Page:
Washington — Nearly 60,000 books prized by historians, writers and genealogists, many too old and fragile to be safely handled, have been digitally scanned as part of the first-ever mass book-digitization project of the U.S. Library of Congress (LOC), the world’s largest library. Anyone who wants to learn about the early history of the United States, or track the history of their own families, can read and download these books for free.
“The Library chose books that people wanted, but that were too old and fragile to serve to readers. They won’t stand up to handling,” said Michael Handy, who co-managed the project, which is called Digitizing American Imprints.
“Many of these books cover a period of Western settlement of the United States — 1865–1922 — and offer historians a trove of information that’s otherwise tough to locate,” he said. Books published before 1923 are in the public domain in the United States because their U.S. copyrights have expired.
The oldest work in the batch, dated 1707, covers the trial of two Presbyterian ministers in New York. The 25,000th book to be digitized was a 1902 children’s history book, The Heroic Life of Abraham Lincoln: The Great Emancipator, in time for Lincoln’s bicentennial on February 12, 2009.
These and the other digitized books can be accessed through the Library’s catalog Web site and the Internet Archive (IA), a nonprofit organization dedicated to building and maintaining a free online digital library.
“The Library’s collections are of unbelievable scope and depth,” said Internet Archive co-founder Brewster Kahle. “Now, with an Internet connection, you can download, print or bind copies of all these books.”
In addition to the LOC collection, IA includes content from other institutions that are part of the Open Content Alliance, a consortium of organizations around the world that seeks to build an archive of free, multilingual, digitized text and multimedia material.
HISTORY AND GENEALOGY
Many of the newly digitized LOC works contain hard-to-obtain Civil War regimental histories and county, state and regional information relating to specific people, their occupations and families, and other details that are important for historians and genealogists. Of an 1854 work by David Sutherland, titled Address delivered to the inhabitants of Bath, New Hampshire, one reader wrote, “I loved it. My two children are descendants of this gentle man. Very interesting first person accounts of early American life.”
Another reader commented on The Causes of the American Civil War by John Lothrop Motley, published in 1861 as the war began: “This is an amazing gift for humanity! We must be thankful with the people involved in this gigantic project, which is an open door to the treasures of our history. Thank you very much for doing this.”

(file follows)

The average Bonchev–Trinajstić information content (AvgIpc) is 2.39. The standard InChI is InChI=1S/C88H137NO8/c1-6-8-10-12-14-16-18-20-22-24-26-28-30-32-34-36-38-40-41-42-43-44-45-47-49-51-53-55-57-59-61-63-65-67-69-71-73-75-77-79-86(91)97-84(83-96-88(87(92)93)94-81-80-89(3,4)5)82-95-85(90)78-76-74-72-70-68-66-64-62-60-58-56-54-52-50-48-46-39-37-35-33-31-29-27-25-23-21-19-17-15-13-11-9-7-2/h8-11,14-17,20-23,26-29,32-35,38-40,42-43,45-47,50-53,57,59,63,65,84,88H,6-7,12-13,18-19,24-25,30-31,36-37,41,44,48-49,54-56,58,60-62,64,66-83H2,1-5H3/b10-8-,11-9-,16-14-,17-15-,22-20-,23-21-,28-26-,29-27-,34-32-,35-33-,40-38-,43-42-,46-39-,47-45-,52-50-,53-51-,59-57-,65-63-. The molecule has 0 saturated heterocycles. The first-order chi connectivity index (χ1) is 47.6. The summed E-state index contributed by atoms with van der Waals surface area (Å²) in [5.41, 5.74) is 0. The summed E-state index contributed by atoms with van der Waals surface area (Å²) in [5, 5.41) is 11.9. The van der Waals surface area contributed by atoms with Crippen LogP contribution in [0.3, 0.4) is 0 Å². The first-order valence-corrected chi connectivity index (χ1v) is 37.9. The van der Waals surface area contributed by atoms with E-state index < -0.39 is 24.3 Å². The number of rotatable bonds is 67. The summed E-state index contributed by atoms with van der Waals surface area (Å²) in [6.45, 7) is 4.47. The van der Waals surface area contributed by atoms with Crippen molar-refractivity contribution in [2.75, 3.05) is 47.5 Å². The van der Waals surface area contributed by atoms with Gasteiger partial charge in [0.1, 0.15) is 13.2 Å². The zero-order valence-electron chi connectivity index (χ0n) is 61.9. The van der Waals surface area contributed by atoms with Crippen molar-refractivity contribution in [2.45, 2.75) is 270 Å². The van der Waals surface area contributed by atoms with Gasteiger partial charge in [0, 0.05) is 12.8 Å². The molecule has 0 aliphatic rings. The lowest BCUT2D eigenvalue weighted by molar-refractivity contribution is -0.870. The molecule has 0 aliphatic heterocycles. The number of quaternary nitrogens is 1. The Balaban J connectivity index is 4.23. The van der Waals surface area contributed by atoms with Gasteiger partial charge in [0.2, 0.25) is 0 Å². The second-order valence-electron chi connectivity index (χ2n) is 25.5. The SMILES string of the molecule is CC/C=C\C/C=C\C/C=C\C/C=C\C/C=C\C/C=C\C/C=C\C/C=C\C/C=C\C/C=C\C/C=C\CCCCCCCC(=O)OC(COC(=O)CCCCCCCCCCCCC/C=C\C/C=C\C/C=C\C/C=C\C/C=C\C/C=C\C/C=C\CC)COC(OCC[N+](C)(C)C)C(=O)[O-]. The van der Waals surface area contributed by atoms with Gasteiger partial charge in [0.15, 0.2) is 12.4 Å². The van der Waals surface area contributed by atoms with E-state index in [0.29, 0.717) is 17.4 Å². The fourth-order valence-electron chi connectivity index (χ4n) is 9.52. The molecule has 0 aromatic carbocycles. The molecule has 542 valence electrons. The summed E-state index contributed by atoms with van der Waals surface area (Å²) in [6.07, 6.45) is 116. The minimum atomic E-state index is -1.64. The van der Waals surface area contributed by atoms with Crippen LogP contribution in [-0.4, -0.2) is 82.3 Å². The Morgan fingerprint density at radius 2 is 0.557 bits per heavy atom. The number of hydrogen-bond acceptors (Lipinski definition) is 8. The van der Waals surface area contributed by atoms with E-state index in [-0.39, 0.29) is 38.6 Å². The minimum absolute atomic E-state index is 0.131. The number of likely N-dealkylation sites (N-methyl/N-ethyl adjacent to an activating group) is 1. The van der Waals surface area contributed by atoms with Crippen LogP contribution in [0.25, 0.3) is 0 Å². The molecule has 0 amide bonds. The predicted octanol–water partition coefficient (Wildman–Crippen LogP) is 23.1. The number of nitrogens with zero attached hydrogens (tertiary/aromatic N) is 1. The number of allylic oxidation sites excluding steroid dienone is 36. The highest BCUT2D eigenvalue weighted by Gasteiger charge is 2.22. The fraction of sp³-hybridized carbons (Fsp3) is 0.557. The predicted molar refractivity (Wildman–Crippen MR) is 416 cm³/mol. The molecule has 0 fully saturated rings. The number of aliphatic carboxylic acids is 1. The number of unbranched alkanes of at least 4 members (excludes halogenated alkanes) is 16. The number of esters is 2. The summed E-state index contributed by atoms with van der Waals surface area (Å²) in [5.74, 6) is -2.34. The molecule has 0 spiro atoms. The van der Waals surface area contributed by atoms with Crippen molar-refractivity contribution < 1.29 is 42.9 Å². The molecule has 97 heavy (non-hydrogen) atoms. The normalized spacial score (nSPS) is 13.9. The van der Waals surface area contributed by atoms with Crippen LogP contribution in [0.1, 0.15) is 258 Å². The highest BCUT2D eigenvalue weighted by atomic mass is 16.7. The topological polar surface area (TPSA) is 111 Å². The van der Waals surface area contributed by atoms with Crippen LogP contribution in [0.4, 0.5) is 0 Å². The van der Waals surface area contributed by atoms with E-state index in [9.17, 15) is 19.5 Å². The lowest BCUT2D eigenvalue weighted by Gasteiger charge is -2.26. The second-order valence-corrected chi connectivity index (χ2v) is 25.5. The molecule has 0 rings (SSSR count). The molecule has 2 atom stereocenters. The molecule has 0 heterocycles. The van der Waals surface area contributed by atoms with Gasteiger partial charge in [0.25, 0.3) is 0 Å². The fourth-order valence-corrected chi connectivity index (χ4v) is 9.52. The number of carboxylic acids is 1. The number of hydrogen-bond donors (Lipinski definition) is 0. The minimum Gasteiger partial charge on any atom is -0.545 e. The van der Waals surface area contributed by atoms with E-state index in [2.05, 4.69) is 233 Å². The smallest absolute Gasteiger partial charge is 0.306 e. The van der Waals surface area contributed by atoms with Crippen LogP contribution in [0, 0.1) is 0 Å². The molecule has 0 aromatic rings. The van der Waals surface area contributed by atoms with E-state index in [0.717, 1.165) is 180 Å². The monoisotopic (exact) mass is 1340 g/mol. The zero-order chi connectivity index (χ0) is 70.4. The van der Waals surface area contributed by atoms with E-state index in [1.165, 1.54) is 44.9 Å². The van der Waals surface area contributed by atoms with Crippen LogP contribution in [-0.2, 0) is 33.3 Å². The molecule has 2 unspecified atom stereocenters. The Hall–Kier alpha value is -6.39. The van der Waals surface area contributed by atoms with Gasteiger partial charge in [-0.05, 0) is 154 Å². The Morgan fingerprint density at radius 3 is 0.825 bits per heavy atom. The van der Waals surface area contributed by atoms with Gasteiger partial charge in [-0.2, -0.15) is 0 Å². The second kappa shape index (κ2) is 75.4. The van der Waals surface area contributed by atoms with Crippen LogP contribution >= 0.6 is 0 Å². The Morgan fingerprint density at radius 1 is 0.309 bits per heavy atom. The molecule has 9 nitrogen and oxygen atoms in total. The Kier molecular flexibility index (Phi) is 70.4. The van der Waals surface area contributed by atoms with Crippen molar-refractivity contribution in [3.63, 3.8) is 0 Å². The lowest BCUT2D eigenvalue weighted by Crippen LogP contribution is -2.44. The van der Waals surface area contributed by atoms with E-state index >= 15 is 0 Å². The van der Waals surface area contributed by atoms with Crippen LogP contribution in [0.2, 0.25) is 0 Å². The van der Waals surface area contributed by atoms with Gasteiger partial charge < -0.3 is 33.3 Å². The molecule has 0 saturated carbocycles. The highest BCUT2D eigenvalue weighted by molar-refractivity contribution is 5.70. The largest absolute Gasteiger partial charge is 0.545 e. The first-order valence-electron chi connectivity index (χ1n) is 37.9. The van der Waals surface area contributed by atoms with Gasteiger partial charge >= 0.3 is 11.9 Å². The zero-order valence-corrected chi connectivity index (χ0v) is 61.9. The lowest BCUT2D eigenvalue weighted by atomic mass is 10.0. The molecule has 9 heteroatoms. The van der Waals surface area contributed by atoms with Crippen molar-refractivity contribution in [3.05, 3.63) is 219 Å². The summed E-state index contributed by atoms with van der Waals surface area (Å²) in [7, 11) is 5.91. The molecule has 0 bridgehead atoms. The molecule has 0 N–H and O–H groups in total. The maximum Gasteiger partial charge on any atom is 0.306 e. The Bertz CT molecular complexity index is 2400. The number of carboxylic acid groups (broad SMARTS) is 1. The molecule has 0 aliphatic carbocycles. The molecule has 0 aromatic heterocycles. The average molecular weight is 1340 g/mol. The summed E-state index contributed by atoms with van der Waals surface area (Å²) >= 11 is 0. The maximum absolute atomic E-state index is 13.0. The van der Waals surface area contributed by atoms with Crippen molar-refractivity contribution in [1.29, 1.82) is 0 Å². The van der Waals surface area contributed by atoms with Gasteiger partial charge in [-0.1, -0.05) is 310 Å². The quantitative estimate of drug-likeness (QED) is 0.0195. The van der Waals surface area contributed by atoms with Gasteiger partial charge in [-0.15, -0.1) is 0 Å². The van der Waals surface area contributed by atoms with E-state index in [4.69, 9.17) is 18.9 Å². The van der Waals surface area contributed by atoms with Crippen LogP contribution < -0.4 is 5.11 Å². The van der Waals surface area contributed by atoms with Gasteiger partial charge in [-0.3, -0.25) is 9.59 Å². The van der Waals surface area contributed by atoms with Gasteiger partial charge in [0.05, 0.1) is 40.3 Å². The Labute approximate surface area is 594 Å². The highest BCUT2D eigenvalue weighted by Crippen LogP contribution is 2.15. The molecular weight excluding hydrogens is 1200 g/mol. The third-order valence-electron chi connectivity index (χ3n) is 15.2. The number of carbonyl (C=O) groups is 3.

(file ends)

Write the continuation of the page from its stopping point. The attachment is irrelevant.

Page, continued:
The Library of Congress has digitized many of its other collections — more than 7 million photographs, maps, audio and video recordings, newspapers, letters and diaries can be found at the Library’s Digital Collections site, such as the popular American Memory and the multilingual Global Gateways collections — but “this is the first sustained book-digitization project on a high-volume basis,” Handy said.
The Internet Archive is the second-largest book-scanning project after Google Books. A subset of this project is the Google Books Library Project, which has agreements to scan collections of numerous research libraries worldwide. (Google Books remains the subject of legal challenges, particularly regarding copyright issues.)
A $2 million grant from the Alfred P. Sloan Foundation inaugurated the LOC book digitization project. One of the grant’s objectives was “to address some of the issues that other book digitization projects had mainly avoided dealing with — for instance, the brittle book issue,” Handy said. “We established some procedures and preservation treatments to be able to scan books that otherwise couldn’t be scanned.” The library also worked with Internet Archive — which provided the scanning equipment — to develop a special station for scanning fold-out materials such as maps.
Before and after scanning, a librarian inspects each book for damage — what Handy calls “preservation triage.” Ten scanning specialists sit at “Scribe” scanning stations. In each Scribe, two digital cameras hover over the open book on a mechanized tabletop. The specialist positions the book for accurate scanning, snaps the digital photos with a foot pedal, then turns the page and scans the next pages. The teams can scan 1,000 volumes per week. Hours after scanning and inspection, the books are available on the Internet.
The Library of Congress is producing a report on best practices for dealing with brittle books and fold-out materials that it plans to post on its Web site and share with the Internet Archive and other members of the Open Content Alliance “so it’s available to anybody,” Handy added.
The scanned books are retired to an environmentally controlled storage facility at Fort Meade, Maryland, “where they will not be served again, they will be preserved,” he said.
Other federal agencies such as the Department of the Treasury and the Government Printing Office are sending books and documents through the Library of Congress scanning center (PDF, 90KB). It’s “an opportunity to demonstrate government transparency,” Kahle said.
The Internet Archive tracks downloads. “It’s great to know that a Library book has now been used dozens or hundreds of times via the Internet Archive,” Handy said. “More funding will be sought to keep this going after this year. This is just the beginning.”
More information is available in a Library of Congress video.